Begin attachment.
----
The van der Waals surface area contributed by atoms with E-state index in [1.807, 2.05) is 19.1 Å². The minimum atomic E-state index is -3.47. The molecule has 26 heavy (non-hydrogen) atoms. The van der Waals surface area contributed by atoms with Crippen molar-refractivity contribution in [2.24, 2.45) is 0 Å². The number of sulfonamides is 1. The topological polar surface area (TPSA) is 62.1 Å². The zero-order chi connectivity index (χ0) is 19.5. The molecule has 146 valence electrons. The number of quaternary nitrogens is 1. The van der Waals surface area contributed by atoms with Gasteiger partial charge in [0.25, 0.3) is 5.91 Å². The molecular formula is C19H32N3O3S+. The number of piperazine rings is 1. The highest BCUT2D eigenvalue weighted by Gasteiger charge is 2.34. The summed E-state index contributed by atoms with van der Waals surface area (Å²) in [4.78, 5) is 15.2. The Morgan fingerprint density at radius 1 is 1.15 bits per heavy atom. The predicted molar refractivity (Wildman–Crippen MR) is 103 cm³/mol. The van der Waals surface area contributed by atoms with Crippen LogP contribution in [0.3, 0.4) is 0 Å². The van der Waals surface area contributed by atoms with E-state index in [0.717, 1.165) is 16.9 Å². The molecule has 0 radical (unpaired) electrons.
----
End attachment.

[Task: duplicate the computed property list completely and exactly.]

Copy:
The van der Waals surface area contributed by atoms with E-state index in [1.807, 2.05) is 19.1 Å². The minimum atomic E-state index is -3.47. The molecule has 26 heavy (non-hydrogen) atoms. The van der Waals surface area contributed by atoms with Crippen molar-refractivity contribution in [2.24, 2.45) is 0 Å². The number of sulfonamides is 1. The topological polar surface area (TPSA) is 62.1 Å². The zero-order chi connectivity index (χ0) is 19.5. The molecule has 146 valence electrons. The number of quaternary nitrogens is 1. The van der Waals surface area contributed by atoms with Gasteiger partial charge in [0.25, 0.3) is 5.91 Å². The molecular formula is C19H32N3O3S+. The number of piperazine rings is 1. The highest BCUT2D eigenvalue weighted by Gasteiger charge is 2.34. The summed E-state index contributed by atoms with van der Waals surface area (Å²) in [4.78, 5) is 15.2. The Morgan fingerprint density at radius 1 is 1.15 bits per heavy atom. The predicted molar refractivity (Wildman–Crippen MR) is 103 cm³/mol. The van der Waals surface area contributed by atoms with Crippen LogP contribution in [0.3, 0.4) is 0 Å². The van der Waals surface area contributed by atoms with E-state index in [0.717, 1.165) is 16.9 Å². The molecule has 0 radical (unpaired) electrons.